Foldable phones are infamously expensive, even by premium phone standards, and it sounds as if the Samsung Galaxy Z Flip 3 will be continuing that trend.
According to Twitter leaker FrontTron, the Galaxy Z Flip 3 will start at $1,249 for the model with 8GB of RAM and 256GB of storage. While that’s cheaper than the Galaxy Z Flip 5G’s original price of $1,449, it’s far from affordable.
Obviously there’s no guarantee that FrontTron’s information is correct. We know that the Galaxy Z Flip 3 is coming, but it could wind up with a totally different price tag once launch day (rumored to be August 11) actually arrives.
It’s also yet to be revealed whether there will be a more expensive Z Flip 3 model; it’s conceivable that there could be a version with more RAM, storage, or both on the way, and that would naturally have a still higher cost.
Either way, if true this rumor suggests that the price of foldable phones is not going to drop significantly any time soon. Obviously, that’s a major barrier to entry for most people, even those that do split the cost of their phones over a two- or three-year plan.
Plus, even the best and most expensive non-folding devices cost less than this rumored price. Why spend close to $1,300 on a foldable Samsung Galaxy when you can get a 256GB iPhone 12 Pro Max for $1,200 or a 256GB Samsung Galaxy S21 Ultra for the same $1,249? The 128GB S21 Ultra is $1,199.
Both phones are top of their respective classes, and have proven themselves to work exactly as people would hope.
As interesting as foldable displays are, and as handy as it may be to be able to store a phone screen in half the normal size, they’re still not at that stage yet. It definitely doesn’t help that Samsung is one of only two phone makers that sells foldable phones in the U.S.; most people have yet to use one and plenty won’t even have seen one in the flesh. Unfamiliarity breeds caution, in this case, and foldables aren’t yet at the stage where people necessarily trust them.
This news also suggests that the Galaxy Z Fold 3, which has a lot more to offer than the Z Flip 3, will be even more expensive than this. How much more expensive isn’t clear right now, but hopefully it won’t be more than the $1,800 it cost to buy a Galaxy Z Fold 2 when it was new.
The Galaxy Z Flip 3 is rumored to be coming with an upgraded 120Hz interior display, a dual-lens 12MP camera, an enlarged cover display on the outside, a 10MP selfie camera that may or may not be under the display, and the more powerful Snapdragon 88 processor.
These are pretty hefty upgrades, and we should give credit to Samsung for supposedly including it all while also reportedly lowering the price. But that doesn’t change the fact that foldable phones are too expensive, and if Samsung wants people to start buying them in greater numbers, it’s going to have to do something about it.
Maybe this latest rumor will prove to be unfounded and the Z Flip 3 will arrive with a far more palatable price tag. But if that’s not the case, foldables are unlikely to become truly mainstream devices just yet.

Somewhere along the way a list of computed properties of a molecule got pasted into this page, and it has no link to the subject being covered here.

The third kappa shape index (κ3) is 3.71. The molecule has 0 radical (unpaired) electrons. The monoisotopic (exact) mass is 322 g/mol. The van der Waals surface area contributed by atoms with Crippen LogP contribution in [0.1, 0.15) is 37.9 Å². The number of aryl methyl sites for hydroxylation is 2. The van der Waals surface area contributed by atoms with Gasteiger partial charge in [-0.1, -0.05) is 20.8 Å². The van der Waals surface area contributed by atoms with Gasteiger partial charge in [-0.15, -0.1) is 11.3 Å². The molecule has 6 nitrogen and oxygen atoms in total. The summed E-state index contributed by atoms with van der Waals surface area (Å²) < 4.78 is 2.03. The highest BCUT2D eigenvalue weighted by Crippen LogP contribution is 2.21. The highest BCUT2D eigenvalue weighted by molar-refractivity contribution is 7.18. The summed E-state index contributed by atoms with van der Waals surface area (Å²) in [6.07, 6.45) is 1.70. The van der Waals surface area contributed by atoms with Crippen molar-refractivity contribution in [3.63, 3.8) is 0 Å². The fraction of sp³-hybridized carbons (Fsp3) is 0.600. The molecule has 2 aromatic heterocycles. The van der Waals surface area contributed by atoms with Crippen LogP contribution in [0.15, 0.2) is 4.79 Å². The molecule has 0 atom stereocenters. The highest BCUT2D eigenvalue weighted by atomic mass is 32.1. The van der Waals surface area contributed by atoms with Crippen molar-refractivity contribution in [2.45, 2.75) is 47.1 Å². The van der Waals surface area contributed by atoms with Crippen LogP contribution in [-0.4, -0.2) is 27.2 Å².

OnePlus 10RT camera specs leaked: New value flagship from OnePlus? – Android Authority
Dhruv Bhutani / Android Authority
- A reliable tipster has outed the camera specs of the OnePlus 10RT.
- The phone may feature an identical setup as the OnePlus 10R.
- This is the fourth rumored OnePlus 10 series phone.
Leaker Yogesh Brar has outed the alleged camera specs of the OnePlus 10RT. While we haven’t heard any other leaks and rumors about the phone, this latest tip suggests that the device could launch in the next few months.
Nevertheless, the camera setup on the so-called OnePlus 10RT is expected to feature a primary 50MP IMX 766 sensor with Optical Image Stabilization (OIS). This is the same camera sensor used on the OnePlus 10R and OnePlus 9RT. It also served as the ultrawide sensor on the OnePlus 9.
The other two rear camera sensors on the phone are also expected to be the same as those found on the OnePlus 10R. This means you may get an 8MP ultrawide sensor and a 2MP macro shooter.
The selfie snapper is tipped to be a 16MP sensor, albeit from Samsung, not Sony, as is the case on the 10R.
OnePlus 10RT (CPH2413) Camera Specs
– 50MP (Sony IMX766), OIS, (f/1.88) (84.4°)
– 8MP Ultra-wide (ƒ/2.25) (119.7°)
– 2MP Macro (f/2.4) (88.8°)
16MP (Samsung S5K3P9) (f/2.45) (82.3°), EIS
There’s no word on when OnePlus would launch the 10RT. If the company sticks to its previous timeline, we may see the device in October. The device could also be available in select markets, just like its predecessor and the OnePlus 10R. That means it might not launch in the US.
For now, OnePlus’s next big launch is shaping up to be the OnePlus 10T. Although, the device might end up being called the OnePlus 10. There’s also talk of a OnePlus 10 Ultra on the horizon. Of course, we don’t have confirmation about any of this since all the information about the possible OnePlus 10 series variants is based on leaks.
Java News Roundup: Classfile API Draft, Spring Boot, GlassFish, Project Reactor, Micronaut – InfoQ.com
This week’s Java roundup for June 20th, 2022 features news from OpenJDK, JDK 19, JDK 20, Spring point releases, GlassFish 7.0.0-M6, GraalVM Native Build Tools 0.9.12, Micronaut 3.5.2, Quarkus 2.10.0, Project Reactor 2022.0.0-M3, Apache Camel Quarkus 2.10.0, and Apache Tika versions 2.4.1 and 1.28.4.